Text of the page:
Pilot programs produced a mixed crop for hemp growers
Published 12:56 pm Saturday, March 21, 2020
U.S.-planted hemp acreage soared to a 75-year high in 2018, but it hasn’t all been smooth sailing, according to a recent U.S. Department of Agriculture report.
In the USDAs review of state pilot programs for hemp production introduced under the 2014 Farm Bill, industrial hemp acreage increased from zero in 2013 to more than 90,000 acres in 2018—the most since 1943.
While some benefited from the boom, the review also identified challenges many programs faced as hemp made its return to fields after a 45-year hiatus.
Challenges of pilot programs included a lack of data and information on the crop. The inability to acquire production inputs and credit. An inconsistency of state requirements, and the need to secure state legislation that allowed production.
“From an agronomic perspective, there isn’t a whole lot of documented research that provides information to producers about issues like pest control, post-harvest handling and storage, weather implications, and practices relative to controlling THC content,” Tony Banks, senior assistant director of agriculture, development and innovation for Virginia Farm Bureau Federation, said.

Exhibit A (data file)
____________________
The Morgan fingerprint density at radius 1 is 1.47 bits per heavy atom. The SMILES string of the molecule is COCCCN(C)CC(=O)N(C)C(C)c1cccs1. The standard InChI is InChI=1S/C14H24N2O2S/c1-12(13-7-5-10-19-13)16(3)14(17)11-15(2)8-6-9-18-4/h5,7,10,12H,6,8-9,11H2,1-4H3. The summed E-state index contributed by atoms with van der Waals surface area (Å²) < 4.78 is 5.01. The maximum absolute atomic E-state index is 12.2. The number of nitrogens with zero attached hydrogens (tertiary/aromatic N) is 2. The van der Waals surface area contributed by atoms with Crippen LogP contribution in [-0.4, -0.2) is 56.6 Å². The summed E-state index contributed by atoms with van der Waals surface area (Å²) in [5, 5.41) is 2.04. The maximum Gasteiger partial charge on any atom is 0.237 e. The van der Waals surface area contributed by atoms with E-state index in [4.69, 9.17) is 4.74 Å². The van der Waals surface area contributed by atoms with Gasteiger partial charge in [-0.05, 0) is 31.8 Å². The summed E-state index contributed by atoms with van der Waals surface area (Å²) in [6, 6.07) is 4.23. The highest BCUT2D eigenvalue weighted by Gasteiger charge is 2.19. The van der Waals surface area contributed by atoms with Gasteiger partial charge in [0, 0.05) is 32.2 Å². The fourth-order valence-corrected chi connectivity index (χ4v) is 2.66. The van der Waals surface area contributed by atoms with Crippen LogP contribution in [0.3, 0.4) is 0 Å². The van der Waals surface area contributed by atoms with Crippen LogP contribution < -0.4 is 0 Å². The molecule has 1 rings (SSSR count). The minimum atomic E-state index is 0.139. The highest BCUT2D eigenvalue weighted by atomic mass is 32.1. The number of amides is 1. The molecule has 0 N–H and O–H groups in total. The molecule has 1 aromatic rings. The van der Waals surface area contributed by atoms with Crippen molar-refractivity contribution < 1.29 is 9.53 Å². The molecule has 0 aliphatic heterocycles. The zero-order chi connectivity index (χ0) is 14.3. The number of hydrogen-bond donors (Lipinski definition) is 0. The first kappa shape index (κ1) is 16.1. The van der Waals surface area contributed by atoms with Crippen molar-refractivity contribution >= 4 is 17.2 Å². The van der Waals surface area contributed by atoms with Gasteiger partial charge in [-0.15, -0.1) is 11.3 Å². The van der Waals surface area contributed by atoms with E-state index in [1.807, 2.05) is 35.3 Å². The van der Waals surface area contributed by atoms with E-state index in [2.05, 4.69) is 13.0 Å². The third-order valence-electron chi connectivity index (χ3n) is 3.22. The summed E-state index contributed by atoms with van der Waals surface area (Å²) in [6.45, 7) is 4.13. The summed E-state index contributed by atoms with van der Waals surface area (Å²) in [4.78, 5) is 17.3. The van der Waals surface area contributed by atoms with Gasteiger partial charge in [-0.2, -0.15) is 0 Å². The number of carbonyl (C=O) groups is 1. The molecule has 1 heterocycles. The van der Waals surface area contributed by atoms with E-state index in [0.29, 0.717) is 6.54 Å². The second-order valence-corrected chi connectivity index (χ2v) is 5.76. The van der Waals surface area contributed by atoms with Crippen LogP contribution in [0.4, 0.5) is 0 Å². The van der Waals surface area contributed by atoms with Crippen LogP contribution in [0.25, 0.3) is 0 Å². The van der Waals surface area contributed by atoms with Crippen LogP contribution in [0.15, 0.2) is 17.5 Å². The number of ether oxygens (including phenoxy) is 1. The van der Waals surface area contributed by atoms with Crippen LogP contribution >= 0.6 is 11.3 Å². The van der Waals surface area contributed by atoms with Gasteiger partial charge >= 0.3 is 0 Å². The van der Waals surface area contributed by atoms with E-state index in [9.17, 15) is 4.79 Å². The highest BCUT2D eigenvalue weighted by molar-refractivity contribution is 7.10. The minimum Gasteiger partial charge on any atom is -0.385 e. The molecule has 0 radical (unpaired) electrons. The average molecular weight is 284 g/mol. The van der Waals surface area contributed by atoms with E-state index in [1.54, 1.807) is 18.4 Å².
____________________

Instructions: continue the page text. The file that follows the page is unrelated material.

Banks added that uncertainties in production regulations from the USDA and a delay in U.S. Food and Drug Administration approval of CBD as a food additive and dietary supplement have hampered producers’ ability to market their crop. Additionally, the sudden increase in production and lack of processing opportunities have led to a saturated market.
“The downside of this increase in acreage is that supply has suddenly outstripped demand for product,” Banks said. “The upside is farmers are eager to grow this crop and begin learning how to grow it despite numerous uncertainties.”
The report determined that hemp’s long-term economic viability will be shaped by competition from other crops and global markets, market information and transparency, and the evolution of regulations. Banks said it could be years before the hemp industry sees a transparent, disciplined market.
“This is still a very new and fluid market, and it will remain volatile for quite some time,” he said. “Going forward in 2020, if you’re going to enter this business, get a contract, do your due diligence with the business you’re contracted with, and don’t invest more money than you’re willing to risk.”